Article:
A home inspection is always a good idea to have, especially when buying an older property (condo or house). In today’s escrow transaction, the home inspection report has become the “second round of negotiations”, in which buyers will select various items they would like to ask the seller to pay for, repair or credit them in escrow. During the 17-day due diligence period, the buyer performs their investigations on the property including: Review of seller disclosures, HOA documents (if applicable), any permits for additions, remodels, etc., and having inspections conducted. For condominiums, only the “walls in” are inspected by a home inspector. What this means is that only the area that the buyer is purchasing will be inspected. Shared walls, roofs, decks, walkways, etc. belong to the association. Essentially, the inspector will provide a thorough analysis of any and all findings – scuff marks on walls, minor cracks in drywall, discolored wood due to sun damage, whether the required smoke detectors are present, CO detectors, leaks, mal-functioning appliances, water heater strapped and braced, faulty wiring, etc. They will not inspect plumbing, roofs, sewer systems, crawl spaces or other parts of the common area (owned by the HOA – Homeowner’s Association). Where a home inspection is indispensable is for the purchase of a single family residence or multi-family. You never know what may be looming upon examination of the structure, foundation, roof, walls, electrical systems, plumbing, crawl space, etc.
Recently, I’ve heard a few people comment on the “Zestimates” they received on their estimated property value from Zillow.com. One person in the L.A. area stated that Zillow used a nearby condo complex, which had several closed sales to determine an estimate of value for his house, a single family residence. It’s basic real estate knowledge that a closed condo sale cannot be used to determine an estimate of value for a single family residence. After having a licensed appraiser perform an appraisal on her property, another property owner discovered that Zillow was quoting her estimate of value at $150,000 below appraised value.
This prompted me to do my own research on the topic. What I discovered specific to the Mammoth real estate market is that Zillow was estimating property values at least $100K to $175K under market value (for single family residence). Because Mammoth is such a small area of only 4 square miles and is also a resort market, the generalized formulas that Zillow uses to determine value estimates proves to be significantly off base. Taking a property that recently sold on Monterey Pine, which backed right up to Chair 15 (ski-in, ski-out), Zillow’s estimate was $875,000 in November of 2011. This home, which was listed at $1,149,000, just sold last week for $1,000,000. In researching other Mammoth properties, and in comparing estimated values from Zillow versus actual closed sales, I discovered a similar trend.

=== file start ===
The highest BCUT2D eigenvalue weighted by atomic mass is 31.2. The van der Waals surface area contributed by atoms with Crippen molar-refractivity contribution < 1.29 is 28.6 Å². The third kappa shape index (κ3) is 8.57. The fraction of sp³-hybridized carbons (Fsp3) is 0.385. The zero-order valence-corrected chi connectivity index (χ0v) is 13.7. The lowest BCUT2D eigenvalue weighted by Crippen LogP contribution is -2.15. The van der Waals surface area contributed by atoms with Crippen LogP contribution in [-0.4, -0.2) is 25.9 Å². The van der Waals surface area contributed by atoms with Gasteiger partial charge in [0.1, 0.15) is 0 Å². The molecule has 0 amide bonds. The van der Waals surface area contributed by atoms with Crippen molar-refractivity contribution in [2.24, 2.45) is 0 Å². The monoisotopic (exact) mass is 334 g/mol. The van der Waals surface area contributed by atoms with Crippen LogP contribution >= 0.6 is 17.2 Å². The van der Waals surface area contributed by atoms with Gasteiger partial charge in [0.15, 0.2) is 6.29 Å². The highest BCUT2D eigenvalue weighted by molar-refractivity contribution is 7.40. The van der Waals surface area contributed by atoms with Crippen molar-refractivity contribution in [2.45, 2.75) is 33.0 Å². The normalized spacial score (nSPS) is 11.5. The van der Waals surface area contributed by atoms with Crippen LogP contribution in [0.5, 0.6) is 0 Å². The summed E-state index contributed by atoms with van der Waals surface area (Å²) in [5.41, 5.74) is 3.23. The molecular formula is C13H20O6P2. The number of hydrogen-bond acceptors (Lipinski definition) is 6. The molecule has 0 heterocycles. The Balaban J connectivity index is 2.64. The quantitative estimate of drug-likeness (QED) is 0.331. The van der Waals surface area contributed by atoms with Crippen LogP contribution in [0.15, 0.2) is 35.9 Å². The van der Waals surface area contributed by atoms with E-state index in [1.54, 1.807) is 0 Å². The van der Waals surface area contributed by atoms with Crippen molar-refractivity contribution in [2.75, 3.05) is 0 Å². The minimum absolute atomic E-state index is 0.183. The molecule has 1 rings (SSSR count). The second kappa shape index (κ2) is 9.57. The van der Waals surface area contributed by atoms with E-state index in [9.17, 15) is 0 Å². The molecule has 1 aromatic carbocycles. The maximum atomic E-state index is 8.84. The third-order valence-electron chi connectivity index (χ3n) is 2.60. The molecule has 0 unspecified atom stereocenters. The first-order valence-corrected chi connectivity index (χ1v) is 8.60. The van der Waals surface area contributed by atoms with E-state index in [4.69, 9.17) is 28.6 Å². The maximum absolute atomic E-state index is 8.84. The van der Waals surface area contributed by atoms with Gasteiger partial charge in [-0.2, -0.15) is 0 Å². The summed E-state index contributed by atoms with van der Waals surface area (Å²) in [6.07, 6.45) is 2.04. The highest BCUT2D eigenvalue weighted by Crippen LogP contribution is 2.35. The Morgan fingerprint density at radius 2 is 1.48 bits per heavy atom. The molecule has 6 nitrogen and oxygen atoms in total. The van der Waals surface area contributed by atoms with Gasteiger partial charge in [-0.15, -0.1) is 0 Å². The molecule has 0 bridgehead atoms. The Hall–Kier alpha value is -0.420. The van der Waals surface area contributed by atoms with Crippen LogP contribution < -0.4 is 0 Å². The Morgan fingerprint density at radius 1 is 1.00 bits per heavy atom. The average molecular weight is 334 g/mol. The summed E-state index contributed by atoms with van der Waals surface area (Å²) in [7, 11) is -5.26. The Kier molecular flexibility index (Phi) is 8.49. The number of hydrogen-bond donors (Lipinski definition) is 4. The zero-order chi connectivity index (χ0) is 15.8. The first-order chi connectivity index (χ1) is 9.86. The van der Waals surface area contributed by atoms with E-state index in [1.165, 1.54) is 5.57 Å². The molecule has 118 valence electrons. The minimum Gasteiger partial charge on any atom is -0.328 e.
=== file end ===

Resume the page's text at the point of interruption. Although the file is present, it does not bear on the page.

In some cases, the Zillow estimates can “coincidentally” be correct, but it appears to be more of a mere coincidence rather than any real credible formula used to determine property value estimates. Anyone who is looking to find out what their property value...
When it comes to energy efficiency, look for smart features and expertise to help you save energy and money and add value to your home.
1. Begin with a Right-Sized Home.
If the home you buy is simply too large for you or your family’s needs or plans, you stand a good chance of wasting energy through excessive heating and cooling costs. If it’s too small, you’ll feel cramped and uncomfortable. It’s a big investment, so seek balance and buy it “right” from the outset.
2. Purchase Energy Star Appliances Such as Your TV, Dishwasher, Washer and Dryer, and Microwave.
And especially the refrigerator, as it alone contributes about 10 percent of the energy use in a home. Also, unplug electronics not in use or turn off power strips to avoid phantom charges.
3. Install Efficient Lighting Such as Compact Flourescent (CLF) or LED Bulbs in Every Fixture.
Lighting accounts for about 6 percent of an energy bill each year.
4. Get an Energy Audit and Have Tests Performed to Identify Ways of Improving Your Efficiency.
You can always upgrade your heating, ventilation, and air conditioning (HVAC) system as well as your thermal envelope, which includes insulation, windows, and doors and the seals or weather stripping around them. Visit energy.gov/energytips for more tips.